The mystics and seers over in the Obscura lead with Connive right on the head of their family: Raffine, Scheming Seer. Allowing you to draw and then discard cards, each nonland card you discard also powers up your creature with a +1/+1 counter, so you can either boost your aggression or filter the extra land out of your hand. This is going to be pretty situational for how useful it is, but anything that can build you some card advantage has a shot at being powerful.

What about showcases, special frames, and alternate arts? 

If you're a fan of cool alternate arts and frames, you're going to be pretty happy with New Capenna. Continuing previous traditions, we'll have quite a few.

  • We'll be seeing extended and borderless cards returning again, along with foil etched.
  • This is another set where we'll be getting full art lands, each of which is a truly stunning metropolis-themed art.
  • The new alternate frame is art deco, which look pretty spiffy and architectural. 
  • Here's another version of this called 'skyscraper', which will apply to ten different lands. Five of them we know are the new tri-lands (having three different basic land types at once), but the other five are a mystery, and we only know they aren't the original tri-lands and they aren't basic lands.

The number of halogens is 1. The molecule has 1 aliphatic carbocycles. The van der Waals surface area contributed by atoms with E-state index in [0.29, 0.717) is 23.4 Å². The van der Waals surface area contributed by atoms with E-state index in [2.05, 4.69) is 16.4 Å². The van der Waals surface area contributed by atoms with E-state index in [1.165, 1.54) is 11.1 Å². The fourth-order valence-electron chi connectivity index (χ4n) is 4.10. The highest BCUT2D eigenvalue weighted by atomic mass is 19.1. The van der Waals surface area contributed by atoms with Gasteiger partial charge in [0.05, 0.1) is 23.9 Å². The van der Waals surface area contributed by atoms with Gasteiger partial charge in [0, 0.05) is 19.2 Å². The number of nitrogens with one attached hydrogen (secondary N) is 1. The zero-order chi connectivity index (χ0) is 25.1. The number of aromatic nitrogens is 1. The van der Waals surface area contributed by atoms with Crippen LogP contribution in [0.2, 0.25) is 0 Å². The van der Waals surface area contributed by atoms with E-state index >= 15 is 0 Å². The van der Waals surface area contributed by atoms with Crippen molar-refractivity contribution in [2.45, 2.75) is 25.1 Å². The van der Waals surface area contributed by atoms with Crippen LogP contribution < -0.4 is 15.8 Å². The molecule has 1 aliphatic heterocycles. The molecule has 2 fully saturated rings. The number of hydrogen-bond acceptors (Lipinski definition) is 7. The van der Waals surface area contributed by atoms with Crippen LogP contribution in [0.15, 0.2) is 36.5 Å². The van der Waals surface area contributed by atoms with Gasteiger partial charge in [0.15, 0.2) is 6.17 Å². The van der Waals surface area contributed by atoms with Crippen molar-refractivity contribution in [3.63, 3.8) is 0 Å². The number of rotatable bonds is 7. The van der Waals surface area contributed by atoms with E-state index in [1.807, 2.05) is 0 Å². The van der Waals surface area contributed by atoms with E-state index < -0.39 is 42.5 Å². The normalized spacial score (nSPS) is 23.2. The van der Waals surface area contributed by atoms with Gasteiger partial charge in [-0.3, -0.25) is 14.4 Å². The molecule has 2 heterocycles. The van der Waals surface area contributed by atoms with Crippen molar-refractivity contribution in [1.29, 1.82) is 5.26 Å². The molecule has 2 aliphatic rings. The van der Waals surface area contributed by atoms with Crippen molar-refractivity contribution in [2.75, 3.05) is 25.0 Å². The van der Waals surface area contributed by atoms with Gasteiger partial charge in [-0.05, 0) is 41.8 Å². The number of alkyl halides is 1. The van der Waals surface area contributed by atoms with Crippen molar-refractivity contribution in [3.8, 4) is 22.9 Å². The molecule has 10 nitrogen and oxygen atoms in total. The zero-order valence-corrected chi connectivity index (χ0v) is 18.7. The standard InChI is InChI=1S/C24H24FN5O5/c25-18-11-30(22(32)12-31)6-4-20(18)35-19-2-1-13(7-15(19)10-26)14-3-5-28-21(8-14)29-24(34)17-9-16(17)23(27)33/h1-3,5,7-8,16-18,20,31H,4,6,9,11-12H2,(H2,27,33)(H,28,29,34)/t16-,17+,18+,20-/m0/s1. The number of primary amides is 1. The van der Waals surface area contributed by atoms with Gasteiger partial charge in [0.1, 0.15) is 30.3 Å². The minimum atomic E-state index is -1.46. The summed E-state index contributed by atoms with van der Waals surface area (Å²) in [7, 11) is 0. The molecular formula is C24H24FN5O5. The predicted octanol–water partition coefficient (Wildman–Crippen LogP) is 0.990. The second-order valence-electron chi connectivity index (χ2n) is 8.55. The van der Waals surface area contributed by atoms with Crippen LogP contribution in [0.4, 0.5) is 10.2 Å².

• Each of the three planeswalkers will appear in three different arts (normal, borderless, and art deco).
  • We also will be getting golden age frames, which are pretty fancy already, but they also have a version called 'gilded' which has the frame embossed with gold foil that shines.
  • Lastly, there is a special box topper, which is the card Gala Greeters. They have a different piece of art for every single regional release, and those regional releases/language will be the only place you can get that art.
Sarah Richter

Sarah is a contributor for PC Gamer, formerly of TechRadar Gaming. With five years of experience writing freelance for several publications, she's covered every genre imaginable and probably a few she made up. She has a passion for diversity and the way different genres can be sandboxes for creativity and emergent storytelling, and loves worldbuilding. With thousands of hours in League of Legends, Overwatch, Minecraft, and countless survival, strategy, roguelike, and RPG entries, she still finds time for offline hobbies like tabletop RPGs, wargaming, miniatures painting, and hockey.